2 of 3 thought this review was well written
A Silver Mount Zion is one of the many side projects from members of Godspeed You! Black Emperor. The band was created in 1999 by Godspeeder Efrim, along with other members Sophie and Thierry. They then gained three more members, changed their name to Thee Silver Mount Zion Memorial Orchestra & Tra-La-La Band, and added a seventh person for their fifth album (this one), which was released in 2005.
Efrim's voice is the main standout of this record. The closest person I could compare it to would be Tim DeLaughter's of Polyphonic Spree fame. It has a fragile, earthy tone to it, and its somewhat of a love-hate type of voice, and if you end up hating it, then you are out of luck on the whole album. In certain songs, it is very passionate and heartfelt when occopanied by other instruments or his backup singers, but when the focus is on him, they seem to come out as whiny, somewhat out of tune and possibly annoying. The music that accompanies this is, like Born into Trouble..., very similar to something you would hear on a Godspeed album, to be more specific, Yanqui U. X. O.
Horses in the Sky begins with God Bless Our Dead Marines. It starts out with Efrim singing "Put angels in the electric chair, the electric chair...." and eventually builds into an Indian sounding song (Indian as in from India) with the bouncing violins and various stringed instruments and an odd sounding guitar, as well as percussion. The style of the instruments individually sounds very simple, but put all together sounds complex and paints a pretty picture into your mind. The lyrics and music go on through different parts, all of them good, but towards the end is the highlight of this song. Everything fades out and Efrim's frail voice is singing "when the world is sick, can no one be well? but i dreamt we was all beautiful and strong." It is soon echoed by everyone else in the band, and it eventually fades out, and makes a very nice ending to the first track.
Mountains Made of Steam begins with a guitar riff that could easily be from Godspeed's Yanqui U. X. O. Efrims voice comes in underneath the guitar. This continues for awhile, and then the other vocalists come in and the music starts to cheschendo, followed by a violin and guitar part, again reminiscient of Yanqui. It is very beautiful, and the highlight from this track, very mournful and passionate and very beautiful. It is left with just a chello bouncing. Efrim then comes in softly, whispering "the angles in your palm sing gentle worried songs and the sweetness of our dreams like mountains made of steam" a pretty, heartfelt violin comes in under this and continues to be the focus for the remainder of the song.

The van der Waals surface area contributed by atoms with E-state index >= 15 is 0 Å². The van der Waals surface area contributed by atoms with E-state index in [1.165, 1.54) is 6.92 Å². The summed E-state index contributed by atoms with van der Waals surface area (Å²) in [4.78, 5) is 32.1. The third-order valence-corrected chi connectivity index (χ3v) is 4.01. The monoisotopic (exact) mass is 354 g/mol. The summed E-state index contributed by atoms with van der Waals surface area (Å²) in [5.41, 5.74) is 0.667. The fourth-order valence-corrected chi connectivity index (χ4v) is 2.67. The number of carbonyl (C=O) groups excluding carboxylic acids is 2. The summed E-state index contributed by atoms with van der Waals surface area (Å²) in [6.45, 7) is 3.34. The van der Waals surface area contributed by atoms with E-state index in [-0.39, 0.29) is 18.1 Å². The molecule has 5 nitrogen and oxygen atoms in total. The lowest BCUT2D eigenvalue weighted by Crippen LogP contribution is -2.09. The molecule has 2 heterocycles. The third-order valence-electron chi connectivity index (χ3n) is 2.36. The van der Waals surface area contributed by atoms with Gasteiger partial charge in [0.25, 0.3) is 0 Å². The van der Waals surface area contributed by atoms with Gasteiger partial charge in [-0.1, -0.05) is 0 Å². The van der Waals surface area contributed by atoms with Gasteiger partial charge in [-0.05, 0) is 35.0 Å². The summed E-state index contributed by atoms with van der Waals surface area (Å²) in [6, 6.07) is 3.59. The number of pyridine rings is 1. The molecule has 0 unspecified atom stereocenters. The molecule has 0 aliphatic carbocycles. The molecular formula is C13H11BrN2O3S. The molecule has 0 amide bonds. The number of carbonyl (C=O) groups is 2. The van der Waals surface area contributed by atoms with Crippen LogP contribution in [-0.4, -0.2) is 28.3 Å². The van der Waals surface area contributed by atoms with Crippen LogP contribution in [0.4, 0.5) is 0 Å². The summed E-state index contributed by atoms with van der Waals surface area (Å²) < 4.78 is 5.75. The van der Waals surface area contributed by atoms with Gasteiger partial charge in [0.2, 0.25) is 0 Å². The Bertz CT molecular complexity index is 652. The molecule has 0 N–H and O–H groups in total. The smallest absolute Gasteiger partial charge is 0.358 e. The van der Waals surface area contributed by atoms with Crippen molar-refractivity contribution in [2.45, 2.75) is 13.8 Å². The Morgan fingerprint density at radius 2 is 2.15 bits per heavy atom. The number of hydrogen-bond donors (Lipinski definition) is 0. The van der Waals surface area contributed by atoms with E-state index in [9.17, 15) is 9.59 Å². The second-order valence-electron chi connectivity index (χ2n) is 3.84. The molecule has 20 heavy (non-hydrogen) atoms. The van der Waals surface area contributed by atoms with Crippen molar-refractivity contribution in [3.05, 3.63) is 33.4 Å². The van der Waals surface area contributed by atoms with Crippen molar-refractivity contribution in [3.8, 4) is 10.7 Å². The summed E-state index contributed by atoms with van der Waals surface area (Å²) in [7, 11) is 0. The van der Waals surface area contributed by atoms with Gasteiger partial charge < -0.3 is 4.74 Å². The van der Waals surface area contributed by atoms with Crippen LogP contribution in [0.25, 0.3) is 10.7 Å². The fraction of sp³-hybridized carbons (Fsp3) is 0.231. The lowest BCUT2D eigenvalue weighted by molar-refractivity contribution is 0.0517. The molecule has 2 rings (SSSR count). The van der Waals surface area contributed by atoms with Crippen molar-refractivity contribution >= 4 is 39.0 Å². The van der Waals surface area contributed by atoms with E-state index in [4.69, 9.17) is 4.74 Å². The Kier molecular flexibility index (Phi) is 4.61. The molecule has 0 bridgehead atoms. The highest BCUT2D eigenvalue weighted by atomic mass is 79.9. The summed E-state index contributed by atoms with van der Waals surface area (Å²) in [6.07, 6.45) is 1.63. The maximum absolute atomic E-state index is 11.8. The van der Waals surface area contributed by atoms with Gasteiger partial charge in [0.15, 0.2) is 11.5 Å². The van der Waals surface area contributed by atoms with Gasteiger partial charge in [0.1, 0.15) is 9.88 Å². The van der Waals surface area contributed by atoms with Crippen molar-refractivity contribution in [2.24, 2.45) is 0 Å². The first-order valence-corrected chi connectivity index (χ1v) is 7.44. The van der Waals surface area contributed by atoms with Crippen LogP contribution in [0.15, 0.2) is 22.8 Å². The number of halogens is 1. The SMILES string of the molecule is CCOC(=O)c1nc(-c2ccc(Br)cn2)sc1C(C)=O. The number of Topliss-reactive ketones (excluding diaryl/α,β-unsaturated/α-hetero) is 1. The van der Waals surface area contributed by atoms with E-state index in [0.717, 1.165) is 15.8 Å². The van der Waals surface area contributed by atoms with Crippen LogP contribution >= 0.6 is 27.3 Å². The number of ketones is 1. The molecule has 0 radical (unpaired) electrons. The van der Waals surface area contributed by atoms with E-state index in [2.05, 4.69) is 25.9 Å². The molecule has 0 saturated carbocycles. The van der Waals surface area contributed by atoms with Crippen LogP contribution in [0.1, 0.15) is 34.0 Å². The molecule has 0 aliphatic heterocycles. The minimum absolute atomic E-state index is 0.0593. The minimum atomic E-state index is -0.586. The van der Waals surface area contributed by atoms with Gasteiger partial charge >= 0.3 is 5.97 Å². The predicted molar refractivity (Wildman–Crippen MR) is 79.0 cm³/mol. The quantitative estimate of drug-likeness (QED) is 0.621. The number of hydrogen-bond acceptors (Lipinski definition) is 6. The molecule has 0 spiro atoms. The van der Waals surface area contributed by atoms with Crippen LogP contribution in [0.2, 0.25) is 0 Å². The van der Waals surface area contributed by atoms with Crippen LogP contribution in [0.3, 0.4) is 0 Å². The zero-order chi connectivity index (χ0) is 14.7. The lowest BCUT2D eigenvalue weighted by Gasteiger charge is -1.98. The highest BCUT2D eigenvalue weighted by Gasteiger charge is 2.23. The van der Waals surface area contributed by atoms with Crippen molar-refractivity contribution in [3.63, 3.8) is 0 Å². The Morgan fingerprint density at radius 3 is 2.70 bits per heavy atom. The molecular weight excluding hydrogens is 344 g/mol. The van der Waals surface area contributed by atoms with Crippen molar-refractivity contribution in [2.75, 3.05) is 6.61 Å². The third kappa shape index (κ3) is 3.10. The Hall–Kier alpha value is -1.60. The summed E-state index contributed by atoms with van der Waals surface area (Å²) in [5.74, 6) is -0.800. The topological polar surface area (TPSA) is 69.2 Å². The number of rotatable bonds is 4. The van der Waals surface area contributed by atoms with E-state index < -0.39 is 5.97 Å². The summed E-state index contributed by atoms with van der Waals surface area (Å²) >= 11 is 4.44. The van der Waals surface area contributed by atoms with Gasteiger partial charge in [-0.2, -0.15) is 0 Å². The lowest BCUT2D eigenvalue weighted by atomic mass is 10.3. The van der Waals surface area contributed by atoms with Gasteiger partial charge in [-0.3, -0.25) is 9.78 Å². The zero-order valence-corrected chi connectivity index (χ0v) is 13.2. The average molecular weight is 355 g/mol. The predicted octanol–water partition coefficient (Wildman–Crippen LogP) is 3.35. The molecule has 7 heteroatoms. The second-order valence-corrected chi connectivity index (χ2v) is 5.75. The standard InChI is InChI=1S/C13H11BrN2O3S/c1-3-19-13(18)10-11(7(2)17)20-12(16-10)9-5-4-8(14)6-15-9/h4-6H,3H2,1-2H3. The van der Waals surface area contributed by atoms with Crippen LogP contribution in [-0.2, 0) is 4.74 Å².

Horses in the Sky, Teddy Roosevelts Guns, and Hang on to Each Other are all very similar, with each song having a acoustic guitar riff and Efrim's vocals going throughout. It all gets somewhat boring after a few minutes, and the lyrics drag on for awhile. Teddy Roosevelt has a promising section with a xylophone and a violin creating a signature instrumental part, with drums following soon after, but instead of expanding on the wonderful vibe they created, they add in Efrim's voice once again, which is meh. These three songs turn out to be like an episode of The Efrim Show, when i would rather see the rest of the Memorial Orchestra & Tra-La-La Band. They just seem to be fillers that focus mainly on Efrim's not so perfect voice and his lyrics about war and fighting, instead of the beautiful strings and perussion that I love.
Ring Them Bells (Freedom has Come) enters with a violin with other stringed occopaniment. Efrims voice and a xylophone comes in, and a guitar soon after. It is all mellow, and the focus isnt necissarily on the voice, but the music, which I love. The guitar and crew takes over for a moment, and Efrim's voice slips back in, as well as a horn. The guitar then takes on this wonderful echoey line, with the other instruments behind it and everything picks up, creating an epiphinal moment as everything builds and releases and it sounds perfect. It then descends into a new line, with the violin, bass, and guitar. Efrim comes back in, again the focus not directly on him. The violins pick things up and run with them, adding a guitar and percussion as they go. The violins are then left alone and fade out. A guitar then comes back, playing a similar riff heard in a previous song. A piano joins this, and it is very innocent and delicate, as various static-y noises are heard in the background, adding some depth. Vocals come back in, and they fit fine " imagine the view from a helicopter gunship. You hit the switch and cut then men in two, imagine the view." The lyrics go on and the static seems to slowly increase. Just the instruments and the static are left. It all slowly dissoves and fades, eventually turning into pure feedback and static, with screechy noises. Bells are quietly heard underneath as the static gets louder and louder, and then stops.
This album is pretty much split with three very good tracks, and three not so good tracks. The good, however far outweigh the bad, and if you love Efrims voice, then the whole album would be good for you. The instrumentation in the good songs is wonderful and beautiful as always, and although Horses in the Sky isnt the best for A Silver Mount Zion, it can be appreciated as a good album.